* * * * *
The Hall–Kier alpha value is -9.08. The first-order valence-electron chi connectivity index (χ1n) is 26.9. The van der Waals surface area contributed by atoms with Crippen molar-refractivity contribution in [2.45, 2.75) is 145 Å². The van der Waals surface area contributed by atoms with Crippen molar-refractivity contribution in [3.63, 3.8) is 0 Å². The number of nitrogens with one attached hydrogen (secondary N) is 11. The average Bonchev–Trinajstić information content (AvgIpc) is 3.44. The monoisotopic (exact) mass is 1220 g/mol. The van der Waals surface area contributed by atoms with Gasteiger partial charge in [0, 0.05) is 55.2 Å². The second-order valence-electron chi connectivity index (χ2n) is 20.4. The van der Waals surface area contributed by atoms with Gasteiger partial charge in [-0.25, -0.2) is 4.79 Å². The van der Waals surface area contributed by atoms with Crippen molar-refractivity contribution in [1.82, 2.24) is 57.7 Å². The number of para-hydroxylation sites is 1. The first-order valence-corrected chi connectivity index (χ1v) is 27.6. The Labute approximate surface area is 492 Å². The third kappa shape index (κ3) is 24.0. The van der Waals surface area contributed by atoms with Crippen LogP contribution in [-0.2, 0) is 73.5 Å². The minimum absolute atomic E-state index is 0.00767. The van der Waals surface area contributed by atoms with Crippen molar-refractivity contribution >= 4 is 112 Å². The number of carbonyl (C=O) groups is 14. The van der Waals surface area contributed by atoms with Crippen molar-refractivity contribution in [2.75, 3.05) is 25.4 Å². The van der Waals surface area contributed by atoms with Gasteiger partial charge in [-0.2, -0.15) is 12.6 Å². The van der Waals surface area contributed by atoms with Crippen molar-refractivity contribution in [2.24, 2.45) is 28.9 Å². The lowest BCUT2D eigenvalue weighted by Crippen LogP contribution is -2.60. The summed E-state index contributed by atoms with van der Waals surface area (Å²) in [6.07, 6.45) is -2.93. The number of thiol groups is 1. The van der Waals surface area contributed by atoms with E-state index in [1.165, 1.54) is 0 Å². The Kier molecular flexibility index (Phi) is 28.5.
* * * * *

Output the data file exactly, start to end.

The Hall–Kier alpha value is -9.08. The first-order valence-electron chi connectivity index (χ1n) is 26.9. The van der Waals surface area contributed by atoms with Crippen molar-refractivity contribution in [2.45, 2.75) is 145 Å². The van der Waals surface area contributed by atoms with Crippen molar-refractivity contribution in [3.63, 3.8) is 0 Å². The number of nitrogens with one attached hydrogen (secondary N) is 11. The average Bonchev–Trinajstić information content (AvgIpc) is 3.44. The monoisotopic (exact) mass is 1220 g/mol. The van der Waals surface area contributed by atoms with Gasteiger partial charge in [0, 0.05) is 55.2 Å². The second-order valence-electron chi connectivity index (χ2n) is 20.4. The van der Waals surface area contributed by atoms with Gasteiger partial charge in [-0.25, -0.2) is 4.79 Å². The van der Waals surface area contributed by atoms with Crippen molar-refractivity contribution in [1.82, 2.24) is 57.7 Å². The number of para-hydroxylation sites is 1. The first-order valence-corrected chi connectivity index (χ1v) is 27.6. The Labute approximate surface area is 492 Å². The third kappa shape index (κ3) is 24.0. The van der Waals surface area contributed by atoms with Crippen LogP contribution in [-0.2, 0) is 73.5 Å². The minimum absolute atomic E-state index is 0.00767. The van der Waals surface area contributed by atoms with Crippen molar-refractivity contribution >= 4 is 112 Å². The number of carbonyl (C=O) groups is 14. The van der Waals surface area contributed by atoms with Crippen molar-refractivity contribution in [2.75, 3.05) is 25.4 Å². The van der Waals surface area contributed by atoms with Gasteiger partial charge in [-0.2, -0.15) is 12.6 Å². The van der Waals surface area contributed by atoms with Crippen molar-refractivity contribution in [2.24, 2.45) is 28.9 Å². The lowest BCUT2D eigenvalue weighted by Crippen LogP contribution is -2.60. The summed E-state index contributed by atoms with van der Waals surface area (Å²) in [6.07, 6.45) is -2.93. The number of thiol groups is 1. The van der Waals surface area contributed by atoms with E-state index in [1.165, 1.54) is 0 Å². The Kier molecular flexibility index (Phi) is 28.5.